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[2012-8]Analysis of Determinants of Bank Lending in Korea

Research Department(Financial Markets Team(+82-2-759-4475, 4470)) 2012.09.11 6169


The growth of bank lending in Korea, which was rapid in the mid-2000s, slowed greatly after the global financial crisis in 2008, and has been showing a modest recovery since 2011. This paper classifies the determinants of bank lending in Korea into demand and supply factors and examines them by sector.


The estimation was made using a 2-stage error correction model, with bank lending divided into the corporate sector and the household sector; the corporate sector being subdivided into large corporations and small and medium-sized enterprises (SMEs), and the household sector being subdivided into mortgages and the other household loans. The results reveal that, with the determinants of lending differing in the corporate and household sectors, the contribution of supply factors generally predominates in corporate lending, but that of demand factors in household lending. By sector, a slowdown in growth of lending to SMEs since the global financial crisis is analyzed as being attributable to a decrease in demand for loans borne of improved profitability and the easing of uncertainties, and to a decline in the contribution of lending capacity (deposits). On the contrary, lending to large corporations have increased due to expanded supply stemming from the ending of certain government support programs for SMEs, as well as to the maintained contribution of lending capacity (deposits).


Meanwhile, mortgage loans had maintained high rates of growth, led by demand factors such as lower lending rates and a rise in housing prices in non-metropolitan areas, since the financial crisis, but then exhibited slower growth with both demand and supply factors weakening in the first half of this year, owing largely to the slump in housing market activity and mounting credit risks. The other household loans have been sluggish due to the weakening of supply factors arising from mounting credit risks.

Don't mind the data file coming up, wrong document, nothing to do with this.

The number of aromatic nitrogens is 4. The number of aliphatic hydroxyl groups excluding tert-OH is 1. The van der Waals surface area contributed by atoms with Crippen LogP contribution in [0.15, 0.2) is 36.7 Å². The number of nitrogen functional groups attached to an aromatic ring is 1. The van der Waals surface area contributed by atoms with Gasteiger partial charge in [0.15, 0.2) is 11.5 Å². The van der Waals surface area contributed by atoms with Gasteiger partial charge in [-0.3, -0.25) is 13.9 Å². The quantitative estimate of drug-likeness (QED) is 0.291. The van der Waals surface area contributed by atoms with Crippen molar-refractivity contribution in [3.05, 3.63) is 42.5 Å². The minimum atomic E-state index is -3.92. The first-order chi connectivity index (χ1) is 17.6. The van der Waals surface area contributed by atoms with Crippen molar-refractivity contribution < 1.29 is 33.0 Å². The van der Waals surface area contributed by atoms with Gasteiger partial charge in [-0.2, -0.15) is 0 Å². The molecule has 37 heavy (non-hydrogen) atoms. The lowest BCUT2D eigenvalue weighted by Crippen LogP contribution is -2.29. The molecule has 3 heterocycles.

Based on the analysis of this paper, the following implications can be drawn. First, in the case of mortgage loans, demand factors including housing prices are seen to loom very much larger than supply factors, and this implies that the root cause of the recent sluggish mortgage lending lies in the contraction of the real estate market. In addition, in order to ensure trouble-free credit supply to SMEs and vulnerable groups including those in the lowest-income bracket, there is a need for back-up policies to ease restrictions on supply, such as the expansion of credit guarantee and financial support for those in the lowest-income bracket.


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